Kelly Clingan photo by Michael Craft and Scott Brown photo by Daniel Sheehan.

How will Seattle area jazz band directors teach music this fall, with band rooms shuttered and ensemble music almost completely impossible? That’s the question Earshot posed to five directors whose groups participated virtually in the Essentially Ellington finals this past spring. Given the world-renowned excellence of our jazz programs, it’s no surprise that Scott Brown (Roosevelt High School), Jared Sessink (Garfield High School), Darin Faul (Mountlake Terrace High School), Bill Leather (Mount Si High School), and Kelly Clingan (Seattle JazzED), are undaunted by the crisis and have come up with an astonishing array of dynamic, creative ideas to turn Covid-19 lemon into jazz lemonade.

Many teachers are taking the pandemic as an opportunity to re-think how they teach music altogether, to try out a variety of new programs, despite the fact that they’ll have far less class time with their students—in Seattle, perhaps less than two hours per week. Because there can be no live rehearsals or performances in school, teachers have had to step up their technological game, exploring programs such as JamKazam, Band Lab, and GarageBand, never mind struggling to make the notoriously time-lagging Zoom more efficient. Using technology has highlighted questions of equity, as all students do not have access to good equipment or internet service.

But working online has its advantages, too. Because travel expenses are irrelevant, directors can offer workshops by international as well as local musicians, who could all use the work. And even with all the disruption of the usual festival and concert season, band instructors are trying to maintain the seasonal stability of at least one, well-honed virtual performance for their communities.

“This is a real opportunity for everyone to look at the top down, authoritative approach of large ensemble classes,” says Sessink, who will combine jazz band, concert band, and orchestra for some instruction. “Instead of ‘I give you the materials, tell you when the concert deadline is, or tell you you don’t know your part,’ we look at a bottom up approach that’s collaborative, that puts a lot of ownership on the students to have voice in what they want to do.”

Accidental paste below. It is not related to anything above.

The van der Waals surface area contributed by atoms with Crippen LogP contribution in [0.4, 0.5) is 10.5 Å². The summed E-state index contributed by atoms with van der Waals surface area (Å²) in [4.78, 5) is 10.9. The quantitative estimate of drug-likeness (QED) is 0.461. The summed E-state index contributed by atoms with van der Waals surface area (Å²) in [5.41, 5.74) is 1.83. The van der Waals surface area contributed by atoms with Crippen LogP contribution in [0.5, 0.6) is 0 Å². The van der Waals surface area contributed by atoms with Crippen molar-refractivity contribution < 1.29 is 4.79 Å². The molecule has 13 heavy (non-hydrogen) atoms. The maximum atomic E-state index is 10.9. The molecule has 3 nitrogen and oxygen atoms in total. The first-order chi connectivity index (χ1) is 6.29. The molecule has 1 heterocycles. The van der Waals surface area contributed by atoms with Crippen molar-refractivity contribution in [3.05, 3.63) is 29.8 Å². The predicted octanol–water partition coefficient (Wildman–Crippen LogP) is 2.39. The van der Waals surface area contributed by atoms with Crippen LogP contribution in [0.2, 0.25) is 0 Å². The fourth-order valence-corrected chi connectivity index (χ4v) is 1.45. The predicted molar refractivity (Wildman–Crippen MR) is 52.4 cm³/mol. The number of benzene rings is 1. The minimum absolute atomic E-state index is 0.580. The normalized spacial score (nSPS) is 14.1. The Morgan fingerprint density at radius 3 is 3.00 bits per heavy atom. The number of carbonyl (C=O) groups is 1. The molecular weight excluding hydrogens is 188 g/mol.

Sessink was pleasantly surprised, for example, when KUOW asked him for some audio and Garfield students put together a recording of “Body and Soul” on their own, in two days.

“They’re collaborating with each other with no direction from their teacher. That’s going to be a big component of what we’re doing.”

In the same vein, over at Roosevelt, Brown envisions the possibility of students getting together in their back yards or basements—with parent approval, of course—for live combo rehearsals, recording performances and sharing them for critiques with him and their peers. At JazzED, Clingan is inviting students and their families to become actively engaged in a timely social justice book program—starting with Ibram X. Kendi’s award-winning opus about American racism, Stamped. For students who may not necessarily be interested in improvising, JazzEd will also offer Songs of Protest, a class using FlexScores, which have four parts written for every instrument and at different skill levels, too, which allows more access and equity